In this document, each experiment is termed a "procedure". Roughly 3.8 million procedures are undertaken each year and some animals can be used for more than one procedure.
I went to the Kent County Show on Friday, with some trepidation as I had heard on the news that because of the bad weather the showground had been clo...
It is probably a forlorn hope but wouldn't it be nice if the debate about animal experiments could be based on what is really involved?
I was one of 2,000 employees, and we had every workplace perk we could ever want. But in some way, every day, the office was making us ill.
An interesting row has arisen around the transposition of an EU Directive into UK law. It has been sparked by a claim that stray or feral animals will be used in animal research, and tells us a great deal about how anti-animal research lobbyists sometimes mislead their supporters by raising phoney "issues".
The head of the private security company G4S in the UK, David Taylor-Smith has warned that private companies will be running large parts of the police service within five years.
Despite warnings from digital rights groups, privacy advocates and experts in the tech world, the government has gone ahead with their plans for blanket surveillance measures on the internet, including controversial practices such as deep packet inspection.
Those opposed to animal experiments argue strongly against both animal and human experiments. We are consistent in our ethics. Those in support of animal experiments, by contrast, are inconsistent.
For May to publicly criticise the work of judges for not being in line with the governments policies seems a little worrying as surely judges should be expected to act within the framework of the law rather than according to the interests of the government.
Animal research is a tough topic to discuss, a task made harder by breathless but groundless anti-vivisection narratives that mislead the public over various aspects of the issue.
After fleeing his homeland of Cameroon in 2007, Bernard Mboueyeu made his way to the steel city of Sheffield. As a charity worker and volunteer he gave back to the community that took him in as an asylum seeker and now he may have to leave.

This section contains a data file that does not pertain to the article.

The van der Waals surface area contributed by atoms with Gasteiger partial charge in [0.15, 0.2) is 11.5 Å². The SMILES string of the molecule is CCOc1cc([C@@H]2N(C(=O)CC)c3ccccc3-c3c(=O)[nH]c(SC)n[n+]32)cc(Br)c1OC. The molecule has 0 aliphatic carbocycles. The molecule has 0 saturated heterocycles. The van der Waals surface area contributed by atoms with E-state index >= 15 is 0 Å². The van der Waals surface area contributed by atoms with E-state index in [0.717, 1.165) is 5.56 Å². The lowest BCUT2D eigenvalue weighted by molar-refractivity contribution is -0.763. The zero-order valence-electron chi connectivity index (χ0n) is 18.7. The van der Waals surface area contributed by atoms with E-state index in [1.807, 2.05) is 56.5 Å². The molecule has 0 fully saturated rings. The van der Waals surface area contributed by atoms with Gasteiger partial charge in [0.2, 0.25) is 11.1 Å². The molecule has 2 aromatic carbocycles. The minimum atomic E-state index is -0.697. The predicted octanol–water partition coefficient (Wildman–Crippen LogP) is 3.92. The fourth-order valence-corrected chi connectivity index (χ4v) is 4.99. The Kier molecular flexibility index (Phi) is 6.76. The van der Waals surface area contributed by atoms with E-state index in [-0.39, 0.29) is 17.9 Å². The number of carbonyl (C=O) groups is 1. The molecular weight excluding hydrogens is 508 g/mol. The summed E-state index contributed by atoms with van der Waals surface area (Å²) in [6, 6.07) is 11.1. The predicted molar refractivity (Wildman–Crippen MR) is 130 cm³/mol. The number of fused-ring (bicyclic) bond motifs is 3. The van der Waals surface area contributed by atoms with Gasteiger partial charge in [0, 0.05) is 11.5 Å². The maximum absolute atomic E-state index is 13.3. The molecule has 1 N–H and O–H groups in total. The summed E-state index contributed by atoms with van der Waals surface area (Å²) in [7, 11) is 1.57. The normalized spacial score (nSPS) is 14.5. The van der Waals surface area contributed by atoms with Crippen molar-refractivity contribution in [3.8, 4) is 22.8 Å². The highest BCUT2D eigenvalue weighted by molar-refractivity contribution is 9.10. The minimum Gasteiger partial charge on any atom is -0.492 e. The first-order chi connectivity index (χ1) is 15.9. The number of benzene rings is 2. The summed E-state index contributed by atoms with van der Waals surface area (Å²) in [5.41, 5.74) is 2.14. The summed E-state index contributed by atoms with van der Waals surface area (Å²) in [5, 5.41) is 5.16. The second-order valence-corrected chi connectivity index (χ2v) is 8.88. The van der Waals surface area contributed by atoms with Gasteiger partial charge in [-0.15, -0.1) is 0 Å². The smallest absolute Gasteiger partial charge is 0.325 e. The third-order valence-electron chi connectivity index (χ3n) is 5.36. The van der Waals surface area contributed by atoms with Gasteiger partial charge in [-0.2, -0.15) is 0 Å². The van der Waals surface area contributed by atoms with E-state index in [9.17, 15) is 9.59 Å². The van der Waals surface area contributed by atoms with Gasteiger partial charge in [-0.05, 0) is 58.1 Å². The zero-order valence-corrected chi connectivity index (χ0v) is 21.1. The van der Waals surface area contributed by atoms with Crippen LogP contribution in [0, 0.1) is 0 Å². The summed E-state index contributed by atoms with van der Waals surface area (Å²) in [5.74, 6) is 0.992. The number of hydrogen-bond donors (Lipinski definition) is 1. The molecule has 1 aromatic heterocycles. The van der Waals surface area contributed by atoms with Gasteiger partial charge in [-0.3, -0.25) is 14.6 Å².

The distress when a single child goes missing is enormous for the families involved. Imagine the scale of upset, then, given the suggestion by one charity that more than 130,000 children go missing in the UK each year. The figures quoted by Parents and Abducted Children Together (PACT) are staggering, beyond many people's comprehension.
The Home Office last week released a statement on its plans to bring in a new EU law on animal experiments. The plans, such as maintaining larger minimum cage sizes than strictly necessary, have been heralded by some as good news. The overall picture is very different.
Last year Theresa May announced that 260,000 fewer student visas will be given out over the next five years, through harsher restrictions on fake colleges and bogus students. Whilst it is clear that preventing fake students from illegally gaining visas is a positive thing, I believe the problem has been hugely overblown, and the solution poorly managed and badly miscommunicated.
The Home Office in the last two years has been run chiefly by the Conservative dogma of repeating things until they become true.
I was really glad to see that the IPCC have written to the Home Office requesting the power to investigate all private staff who carry out police duties. Ultimately the statutory duty on the IPCC is to increase public confidence in the police complaints system in England and Wales, so it will be an interesting one to watch.